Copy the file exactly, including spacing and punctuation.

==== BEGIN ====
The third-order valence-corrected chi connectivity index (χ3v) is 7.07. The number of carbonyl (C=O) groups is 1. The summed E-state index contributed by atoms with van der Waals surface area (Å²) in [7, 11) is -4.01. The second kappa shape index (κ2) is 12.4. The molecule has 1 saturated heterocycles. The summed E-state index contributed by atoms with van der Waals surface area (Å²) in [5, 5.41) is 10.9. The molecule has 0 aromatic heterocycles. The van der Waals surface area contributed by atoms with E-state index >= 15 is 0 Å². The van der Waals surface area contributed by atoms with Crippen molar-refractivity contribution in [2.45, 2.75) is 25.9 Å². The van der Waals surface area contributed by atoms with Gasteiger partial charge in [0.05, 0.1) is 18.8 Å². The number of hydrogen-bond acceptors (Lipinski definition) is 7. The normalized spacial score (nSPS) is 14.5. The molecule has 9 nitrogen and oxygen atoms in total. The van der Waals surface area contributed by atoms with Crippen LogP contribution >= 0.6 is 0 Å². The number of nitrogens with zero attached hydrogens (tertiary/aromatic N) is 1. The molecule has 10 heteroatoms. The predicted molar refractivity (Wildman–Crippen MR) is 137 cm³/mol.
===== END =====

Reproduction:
The third-order valence-corrected chi connectivity index (χ3v) is 7.07. The number of carbonyl (C=O) groups is 1. The summed E-state index contributed by atoms with van der Waals surface area (Å²) in [7, 11) is -4.01. The second kappa shape index (κ2) is 12.4. The molecule has 1 saturated heterocycles. The summed E-state index contributed by atoms with van der Waals surface area (Å²) in [5, 5.41) is 10.9. The molecule has 0 aromatic heterocycles. The van der Waals surface area contributed by atoms with E-state index >= 15 is 0 Å². The van der Waals surface area contributed by atoms with Crippen molar-refractivity contribution in [2.45, 2.75) is 25.9 Å². The van der Waals surface area contributed by atoms with Gasteiger partial charge in [0.05, 0.1) is 18.8 Å². The number of hydrogen-bond acceptors (Lipinski definition) is 7. The normalized spacial score (nSPS) is 14.5. The molecule has 9 nitrogen and oxygen atoms in total. The van der Waals surface area contributed by atoms with Crippen LogP contribution >= 0.6 is 0 Å². The number of nitrogens with zero attached hydrogens (tertiary/aromatic N) is 1. The molecule has 10 heteroatoms. The predicted molar refractivity (Wildman–Crippen MR) is 137 cm³/mol.